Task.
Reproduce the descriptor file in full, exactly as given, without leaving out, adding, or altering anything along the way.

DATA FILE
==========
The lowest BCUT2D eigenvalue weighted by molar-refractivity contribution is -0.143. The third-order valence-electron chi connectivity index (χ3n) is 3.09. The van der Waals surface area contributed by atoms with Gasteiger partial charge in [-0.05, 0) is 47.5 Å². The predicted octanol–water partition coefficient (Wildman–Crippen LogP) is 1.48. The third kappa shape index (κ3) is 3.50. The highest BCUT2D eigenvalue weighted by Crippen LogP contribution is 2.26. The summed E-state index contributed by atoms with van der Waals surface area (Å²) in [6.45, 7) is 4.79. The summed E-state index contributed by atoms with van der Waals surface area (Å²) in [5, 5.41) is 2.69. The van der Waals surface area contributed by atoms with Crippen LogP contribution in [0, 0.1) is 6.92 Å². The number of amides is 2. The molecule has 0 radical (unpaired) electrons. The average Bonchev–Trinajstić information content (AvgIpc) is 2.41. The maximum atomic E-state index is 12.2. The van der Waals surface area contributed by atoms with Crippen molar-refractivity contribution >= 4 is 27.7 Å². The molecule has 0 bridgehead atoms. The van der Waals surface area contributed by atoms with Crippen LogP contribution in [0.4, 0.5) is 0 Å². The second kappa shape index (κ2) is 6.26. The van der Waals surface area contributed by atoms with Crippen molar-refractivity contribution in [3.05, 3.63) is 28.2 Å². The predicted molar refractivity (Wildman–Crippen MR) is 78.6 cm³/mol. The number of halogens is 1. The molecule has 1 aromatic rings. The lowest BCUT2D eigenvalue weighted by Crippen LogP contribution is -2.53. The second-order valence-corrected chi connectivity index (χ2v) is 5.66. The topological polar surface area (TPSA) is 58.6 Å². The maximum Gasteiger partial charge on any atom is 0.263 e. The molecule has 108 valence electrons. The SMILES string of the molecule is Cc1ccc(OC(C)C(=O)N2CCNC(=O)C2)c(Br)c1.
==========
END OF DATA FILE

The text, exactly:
The lowest BCUT2D eigenvalue weighted by molar-refractivity contribution is -0.143. The third-order valence-electron chi connectivity index (χ3n) is 3.09. The van der Waals surface area contributed by atoms with Gasteiger partial charge in [-0.05, 0) is 47.5 Å². The predicted octanol–water partition coefficient (Wildman–Crippen LogP) is 1.48. The third kappa shape index (κ3) is 3.50. The highest BCUT2D eigenvalue weighted by Crippen LogP contribution is 2.26. The summed E-state index contributed by atoms with van der Waals surface area (Å²) in [6.45, 7) is 4.79. The summed E-state index contributed by atoms with van der Waals surface area (Å²) in [5, 5.41) is 2.69. The van der Waals surface area contributed by atoms with Crippen LogP contribution in [0, 0.1) is 6.92 Å². The number of amides is 2. The molecule has 0 radical (unpaired) electrons. The average Bonchev–Trinajstić information content (AvgIpc) is 2.41. The maximum atomic E-state index is 12.2. The van der Waals surface area contributed by atoms with Crippen molar-refractivity contribution >= 4 is 27.7 Å². The molecule has 0 bridgehead atoms. The van der Waals surface area contributed by atoms with Crippen LogP contribution in [0.4, 0.5) is 0 Å². The second kappa shape index (κ2) is 6.26. The van der Waals surface area contributed by atoms with Crippen molar-refractivity contribution in [3.05, 3.63) is 28.2 Å². The predicted molar refractivity (Wildman–Crippen MR) is 78.6 cm³/mol. The number of halogens is 1. The molecule has 1 aromatic rings. The lowest BCUT2D eigenvalue weighted by Crippen LogP contribution is -2.53. The second-order valence-corrected chi connectivity index (χ2v) is 5.66. The topological polar surface area (TPSA) is 58.6 Å². The maximum Gasteiger partial charge on any atom is 0.263 e. The molecule has 108 valence electrons. The SMILES string of the molecule is Cc1ccc(OC(C)C(=O)N2CCNC(=O)C2)c(Br)c1.